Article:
Mid summer

I have been spending lots of time weeding lately. They are overtaking the yard. The garden is not letting them win, though. SAM_0284.JPG

Here is a picture of the fields before the sun came.

The garden this year is absolutely enormous. One of the zucchini plants is almost as tall as I am. As for the amount of produce, it is so many we dont have any place for them. We have started giving them to neighbors and guests and anyone we can.SAM_0376.JPG

SAM_0373.JPGSAM_0375.JPGThe size of the zucchinis is even better. They are still as big as most of my arm.

It has been incredibly hot here lately and I feel bad for the sheep. Our sheerer still hasn’t been able to come.SAM_0305.JPG

Here is our oldest girl.


Here is the flower garden, after the flowers bloomed. We only have a few with petals now.

We have been making some great recipes with all the food from the garden. I might post some another day.

I am already giddy about fall coming. I can’t wait for the pumpkins and apples and such. It is such a great time of year.

The town looks beautiful right now. All the houses on main street are set on bright green yards covered with plants and sun. So many people are out walking, more than usual.

Not much has been happening on the farm. Just checking in.

Have a nice evening!


The Vegetables Arrived

I haven’t written in so long. Sorry about that. I had a very busy end of June and then went on vacation for the fourth of July. I hope everybody had a good time.

It was nice weather here but the water was still cold from the spring that was uncomfortably chilly.

It is gray and cloudy here today and we had some rain. Here is a photo of the farm: SAM_0372.JPG

Our garden is getting so much bigger. The zucchini plants are huge! So much larger than any I’ve ever seen before. We used the sheep’s used bedding in the soil this year and it seems to be working great, since we usually get small crops.


We have so many zucchinis and they are so big that we have been baking zucchini bread and muffins all afternoon and will be eating stuffed zucchini for dinner. Here are some photos of our first picking. I put my hand in for size comparison.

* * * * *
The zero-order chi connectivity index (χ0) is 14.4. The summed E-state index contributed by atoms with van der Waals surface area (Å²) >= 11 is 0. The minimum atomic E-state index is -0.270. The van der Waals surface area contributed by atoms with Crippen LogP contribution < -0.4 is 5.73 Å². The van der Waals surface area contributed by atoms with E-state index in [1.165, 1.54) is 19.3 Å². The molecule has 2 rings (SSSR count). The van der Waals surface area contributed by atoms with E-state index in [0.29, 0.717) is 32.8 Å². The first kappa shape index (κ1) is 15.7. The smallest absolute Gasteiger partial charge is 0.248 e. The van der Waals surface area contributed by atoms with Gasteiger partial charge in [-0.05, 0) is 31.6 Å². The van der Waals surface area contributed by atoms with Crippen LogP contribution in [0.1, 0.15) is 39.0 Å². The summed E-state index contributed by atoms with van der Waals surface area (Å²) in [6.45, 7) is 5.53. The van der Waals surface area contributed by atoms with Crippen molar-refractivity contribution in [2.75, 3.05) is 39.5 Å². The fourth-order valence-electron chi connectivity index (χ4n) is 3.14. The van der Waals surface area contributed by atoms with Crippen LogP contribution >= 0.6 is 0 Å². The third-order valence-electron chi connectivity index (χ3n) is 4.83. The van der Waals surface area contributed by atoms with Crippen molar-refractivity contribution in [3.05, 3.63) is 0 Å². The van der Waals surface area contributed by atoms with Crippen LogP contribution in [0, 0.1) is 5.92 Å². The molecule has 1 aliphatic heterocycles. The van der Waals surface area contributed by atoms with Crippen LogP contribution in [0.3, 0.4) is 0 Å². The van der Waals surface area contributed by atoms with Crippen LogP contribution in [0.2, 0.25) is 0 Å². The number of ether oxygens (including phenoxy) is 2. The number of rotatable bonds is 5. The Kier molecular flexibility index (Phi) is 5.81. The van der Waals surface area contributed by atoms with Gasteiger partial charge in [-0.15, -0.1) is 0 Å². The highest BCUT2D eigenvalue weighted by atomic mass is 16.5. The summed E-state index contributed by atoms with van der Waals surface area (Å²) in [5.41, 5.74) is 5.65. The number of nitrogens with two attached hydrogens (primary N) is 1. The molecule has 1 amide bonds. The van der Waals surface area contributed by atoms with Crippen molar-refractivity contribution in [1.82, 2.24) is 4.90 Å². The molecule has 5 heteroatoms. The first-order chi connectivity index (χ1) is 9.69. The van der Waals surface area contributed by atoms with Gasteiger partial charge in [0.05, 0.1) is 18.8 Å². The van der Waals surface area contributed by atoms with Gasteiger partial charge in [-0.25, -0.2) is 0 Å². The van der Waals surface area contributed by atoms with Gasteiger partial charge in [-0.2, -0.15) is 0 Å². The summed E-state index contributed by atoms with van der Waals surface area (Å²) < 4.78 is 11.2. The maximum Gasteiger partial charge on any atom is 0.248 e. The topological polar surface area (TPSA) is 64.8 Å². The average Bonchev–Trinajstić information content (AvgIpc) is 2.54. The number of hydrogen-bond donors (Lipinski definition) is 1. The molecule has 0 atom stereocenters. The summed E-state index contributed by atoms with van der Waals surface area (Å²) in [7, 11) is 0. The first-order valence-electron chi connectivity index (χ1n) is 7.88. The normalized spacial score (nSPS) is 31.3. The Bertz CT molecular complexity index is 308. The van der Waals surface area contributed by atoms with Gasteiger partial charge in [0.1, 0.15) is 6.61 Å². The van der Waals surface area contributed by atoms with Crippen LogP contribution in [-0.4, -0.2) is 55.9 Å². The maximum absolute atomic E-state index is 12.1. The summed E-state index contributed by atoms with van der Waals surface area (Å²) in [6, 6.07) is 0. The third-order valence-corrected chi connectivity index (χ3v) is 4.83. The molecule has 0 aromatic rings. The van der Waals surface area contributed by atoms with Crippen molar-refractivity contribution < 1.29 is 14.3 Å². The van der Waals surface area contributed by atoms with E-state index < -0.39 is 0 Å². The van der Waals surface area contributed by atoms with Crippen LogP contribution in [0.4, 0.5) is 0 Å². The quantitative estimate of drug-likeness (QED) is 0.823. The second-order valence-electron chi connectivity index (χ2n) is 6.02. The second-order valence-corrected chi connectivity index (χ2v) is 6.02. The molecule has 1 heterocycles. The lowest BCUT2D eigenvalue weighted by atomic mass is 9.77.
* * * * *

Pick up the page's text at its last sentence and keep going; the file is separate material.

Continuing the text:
When we were done baking we ended up with two sheets of muffins and to breads and we still have three zucchinis left after dinner.SAM_0379.JPGSAM_0380.JPGSAM_0381.JPGSAM_0382.JPG

It is great that we finally can use the food from the gardens for eating our meals. We have tomatoes, peppers, squashes and more, along with snap peas that Bea picks to eat every morning.

The flowers are all out of bloom and usually thats okay because everything turns green, but this year there are so many gypsy moths that Connecticut’s trees are almost bare.

The animals are doing well and the puppy is fitting in better with the older dogs. It is her three month birthday today and I can’t believe how much it shows. She is so much bigger than when we got her.

Here is Gladys out for her morning watch:



Wilbur had been attacked by some unknown animal one night and we found him all bloody and missing almost all of his horn the next morning.

We washed him up and sprayed some fly repellent to stop the little bugs from laying eggs in his wounds. He is doing much better now and although his horn is still almost invisible, he seems back to normal.

We also had a hail storm recently. Hail storms are fairly common around here, but never have I seen balls of ice this big falling from the sky. It was very scary. Especially for the garden. But all the little plants survived and are now growing to be uncommonly oversized. They say what doesn’t kill you makes you stronger.


Thistles all over

Baby thistles

Baby thistles

Two years ago we got a strange, little, spiky plant in one of our pastures. At first we didn’t think anything of it, but as it started to grow we took notice.

It had hundreds of extremely spiky needles about one-three inches long. It was only one plant growing up out of the ground like a tree.

The plant grew to be taller than me and quite interesting. We told our lawn-jockeys not to cut it down since it looked kind of pretty.

Eventually dozens and dozens of bright purple flowers bloomed on the plant and it looked beautiful.

Then we noticed that hundreds of honeybees and a few small birds were all pollinating on it, but that our sheep wouldn’t even go near it.

That’s when I realized that this thistle plant was a marvel of evolution. It is designed so scary at large that herbivores (or in this case predators) wouldn’t be able to eat it without hurting themselves. On the other hand the sharp needles gave just enough room for small pollinators to get to the flowers.

I looked up this plant in one of my flora books, and saw it was similar to a milk thistle, although the leaves were slightly different.

By the early fall the flowers had turned to what looked like dandelion fluff and over a few days started to float all around the yard.

The next summer the marvel of evolution came back. What we realized was what that pretty dandelion fluff actually was was seeds. Hundreds and hundreds of seeds floating all over the property.

Our big thistle came back, but so did over a hundred others, all spanning from the pasture to the mailbox at the road, and most of them growing to be human hight.

The sheep had a tough summer of avoiding almost all areas of the field that was now infested with these harmful plants. And harmful they were (I got a couple needles stuck in my feet over a while).

Like the last summer, the plants gave out seeds in extraordinary amounts (another marvel of evolution), but this time the plant was timed by about a hundred. Our yard was overflowing with white fluff. It was everywhere I looked, finding a home for next year.

Now that it’s almost summer, our thistles are starting to come back. I wonder how many blooms we’ll get out of a hundred plant’s seeds.